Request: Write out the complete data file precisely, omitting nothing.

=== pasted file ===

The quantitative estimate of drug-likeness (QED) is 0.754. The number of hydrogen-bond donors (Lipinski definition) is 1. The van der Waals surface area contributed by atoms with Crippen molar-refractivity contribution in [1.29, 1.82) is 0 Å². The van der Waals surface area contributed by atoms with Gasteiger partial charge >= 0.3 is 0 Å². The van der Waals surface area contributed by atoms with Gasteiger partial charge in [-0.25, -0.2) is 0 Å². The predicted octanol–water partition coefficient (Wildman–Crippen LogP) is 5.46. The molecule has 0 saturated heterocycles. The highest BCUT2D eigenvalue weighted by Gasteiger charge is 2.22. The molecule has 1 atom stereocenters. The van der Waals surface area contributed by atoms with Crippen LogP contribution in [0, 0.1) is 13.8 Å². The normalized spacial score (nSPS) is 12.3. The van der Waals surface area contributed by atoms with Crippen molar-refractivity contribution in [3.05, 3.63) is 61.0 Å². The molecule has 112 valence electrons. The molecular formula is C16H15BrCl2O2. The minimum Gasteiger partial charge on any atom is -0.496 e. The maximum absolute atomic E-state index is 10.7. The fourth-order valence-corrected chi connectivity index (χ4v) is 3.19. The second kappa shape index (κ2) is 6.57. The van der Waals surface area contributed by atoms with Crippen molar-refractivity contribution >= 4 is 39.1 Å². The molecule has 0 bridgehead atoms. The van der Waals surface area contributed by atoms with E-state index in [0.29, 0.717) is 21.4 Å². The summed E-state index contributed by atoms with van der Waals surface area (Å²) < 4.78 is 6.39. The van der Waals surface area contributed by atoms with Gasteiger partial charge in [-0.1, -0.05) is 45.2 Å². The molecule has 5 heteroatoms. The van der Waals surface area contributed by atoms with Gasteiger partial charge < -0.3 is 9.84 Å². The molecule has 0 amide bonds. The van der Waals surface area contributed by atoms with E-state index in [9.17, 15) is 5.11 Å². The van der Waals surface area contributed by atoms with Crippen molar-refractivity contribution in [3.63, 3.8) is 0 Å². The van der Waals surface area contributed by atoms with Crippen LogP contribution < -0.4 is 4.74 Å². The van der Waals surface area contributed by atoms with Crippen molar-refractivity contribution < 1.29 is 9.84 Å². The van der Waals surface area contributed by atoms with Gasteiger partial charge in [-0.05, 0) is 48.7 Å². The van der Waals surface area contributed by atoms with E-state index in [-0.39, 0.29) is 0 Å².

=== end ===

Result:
The quantitative estimate of drug-likeness (QED) is 0.754. The number of hydrogen-bond donors (Lipinski definition) is 1. The van der Waals surface area contributed by atoms with Crippen molar-refractivity contribution in [1.29, 1.82) is 0 Å². The van der Waals surface area contributed by atoms with Gasteiger partial charge >= 0.3 is 0 Å². The van der Waals surface area contributed by atoms with Gasteiger partial charge in [-0.25, -0.2) is 0 Å². The predicted octanol–water partition coefficient (Wildman–Crippen LogP) is 5.46. The molecule has 0 saturated heterocycles. The highest BCUT2D eigenvalue weighted by Gasteiger charge is 2.22. The molecule has 1 atom stereocenters. The van der Waals surface area contributed by atoms with Crippen LogP contribution in [0, 0.1) is 13.8 Å². The normalized spacial score (nSPS) is 12.3. The van der Waals surface area contributed by atoms with Crippen molar-refractivity contribution in [3.05, 3.63) is 61.0 Å². The molecule has 112 valence electrons. The molecular formula is C16H15BrCl2O2. The minimum Gasteiger partial charge on any atom is -0.496 e. The maximum absolute atomic E-state index is 10.7. The fourth-order valence-corrected chi connectivity index (χ4v) is 3.19. The second kappa shape index (κ2) is 6.57. The van der Waals surface area contributed by atoms with Crippen molar-refractivity contribution >= 4 is 39.1 Å². The molecule has 0 bridgehead atoms. The van der Waals surface area contributed by atoms with E-state index in [0.29, 0.717) is 21.4 Å². The summed E-state index contributed by atoms with van der Waals surface area (Å²) < 4.78 is 6.39. The van der Waals surface area contributed by atoms with Gasteiger partial charge in [-0.1, -0.05) is 45.2 Å². The molecule has 5 heteroatoms. The van der Waals surface area contributed by atoms with Gasteiger partial charge < -0.3 is 9.84 Å². The molecule has 0 amide bonds. The van der Waals surface area contributed by atoms with E-state index in [9.17, 15) is 5.11 Å². The van der Waals surface area contributed by atoms with Crippen molar-refractivity contribution in [3.63, 3.8) is 0 Å². The van der Waals surface area contributed by atoms with Crippen LogP contribution < -0.4 is 4.74 Å². The van der Waals surface area contributed by atoms with Crippen molar-refractivity contribution < 1.29 is 9.84 Å². The van der Waals surface area contributed by atoms with Gasteiger partial charge in [-0.05, 0) is 48.7 Å². The van der Waals surface area contributed by atoms with E-state index in [-0.39, 0.29) is 0 Å².